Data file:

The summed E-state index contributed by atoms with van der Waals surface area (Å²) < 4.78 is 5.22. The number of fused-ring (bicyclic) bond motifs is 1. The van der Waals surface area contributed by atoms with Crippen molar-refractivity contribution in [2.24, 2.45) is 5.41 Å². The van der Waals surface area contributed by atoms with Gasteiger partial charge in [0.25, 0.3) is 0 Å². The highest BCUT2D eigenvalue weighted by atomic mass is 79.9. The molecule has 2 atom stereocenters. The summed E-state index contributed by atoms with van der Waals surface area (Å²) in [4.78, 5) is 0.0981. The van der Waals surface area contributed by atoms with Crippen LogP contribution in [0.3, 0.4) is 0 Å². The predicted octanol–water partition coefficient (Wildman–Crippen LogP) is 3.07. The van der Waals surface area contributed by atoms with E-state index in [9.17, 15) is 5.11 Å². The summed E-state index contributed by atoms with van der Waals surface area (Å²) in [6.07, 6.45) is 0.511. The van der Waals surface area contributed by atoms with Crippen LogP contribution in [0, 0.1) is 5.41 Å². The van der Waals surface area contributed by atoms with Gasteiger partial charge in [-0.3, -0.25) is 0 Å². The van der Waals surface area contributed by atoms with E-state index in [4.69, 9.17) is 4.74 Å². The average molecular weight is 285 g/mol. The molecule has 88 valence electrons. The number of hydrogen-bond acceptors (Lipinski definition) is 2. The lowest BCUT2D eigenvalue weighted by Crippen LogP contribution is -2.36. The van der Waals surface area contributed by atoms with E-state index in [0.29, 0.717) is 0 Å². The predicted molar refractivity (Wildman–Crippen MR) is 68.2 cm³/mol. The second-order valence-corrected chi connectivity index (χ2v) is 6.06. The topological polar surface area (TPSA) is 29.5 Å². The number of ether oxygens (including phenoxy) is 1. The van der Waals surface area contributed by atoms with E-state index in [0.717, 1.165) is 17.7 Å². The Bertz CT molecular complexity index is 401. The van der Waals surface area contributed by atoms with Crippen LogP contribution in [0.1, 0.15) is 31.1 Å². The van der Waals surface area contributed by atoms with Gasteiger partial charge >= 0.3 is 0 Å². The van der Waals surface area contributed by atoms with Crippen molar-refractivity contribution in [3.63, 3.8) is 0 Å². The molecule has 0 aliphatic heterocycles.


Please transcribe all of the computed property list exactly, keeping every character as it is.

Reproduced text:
The summed E-state index contributed by atoms with van der Waals surface area (Å²) < 4.78 is 5.22. The number of fused-ring (bicyclic) bond motifs is 1. The van der Waals surface area contributed by atoms with Crippen molar-refractivity contribution in [2.24, 2.45) is 5.41 Å². The van der Waals surface area contributed by atoms with Gasteiger partial charge in [0.25, 0.3) is 0 Å². The highest BCUT2D eigenvalue weighted by atomic mass is 79.9. The molecule has 2 atom stereocenters. The summed E-state index contributed by atoms with van der Waals surface area (Å²) in [4.78, 5) is 0.0981. The van der Waals surface area contributed by atoms with Crippen LogP contribution in [0.3, 0.4) is 0 Å². The predicted octanol–water partition coefficient (Wildman–Crippen LogP) is 3.07. The van der Waals surface area contributed by atoms with E-state index in [9.17, 15) is 5.11 Å². The summed E-state index contributed by atoms with van der Waals surface area (Å²) in [6.07, 6.45) is 0.511. The van der Waals surface area contributed by atoms with Crippen LogP contribution in [0, 0.1) is 5.41 Å². The van der Waals surface area contributed by atoms with Gasteiger partial charge in [-0.3, -0.25) is 0 Å². The van der Waals surface area contributed by atoms with E-state index in [4.69, 9.17) is 4.74 Å². The average molecular weight is 285 g/mol. The molecule has 88 valence electrons. The number of hydrogen-bond acceptors (Lipinski definition) is 2. The lowest BCUT2D eigenvalue weighted by Crippen LogP contribution is -2.36. The van der Waals surface area contributed by atoms with E-state index in [0.29, 0.717) is 0 Å². The predicted molar refractivity (Wildman–Crippen MR) is 68.2 cm³/mol. The second-order valence-corrected chi connectivity index (χ2v) is 6.06. The topological polar surface area (TPSA) is 29.5 Å². The number of ether oxygens (including phenoxy) is 1. The van der Waals surface area contributed by atoms with E-state index in [0.717, 1.165) is 17.7 Å². The Bertz CT molecular complexity index is 401. The van der Waals surface area contributed by atoms with Crippen LogP contribution in [0.1, 0.15) is 31.1 Å². The van der Waals surface area contributed by atoms with Gasteiger partial charge >= 0.3 is 0 Å². The van der Waals surface area contributed by atoms with Crippen molar-refractivity contribution in [3.63, 3.8) is 0 Å². The molecule has 0 aliphatic heterocycles.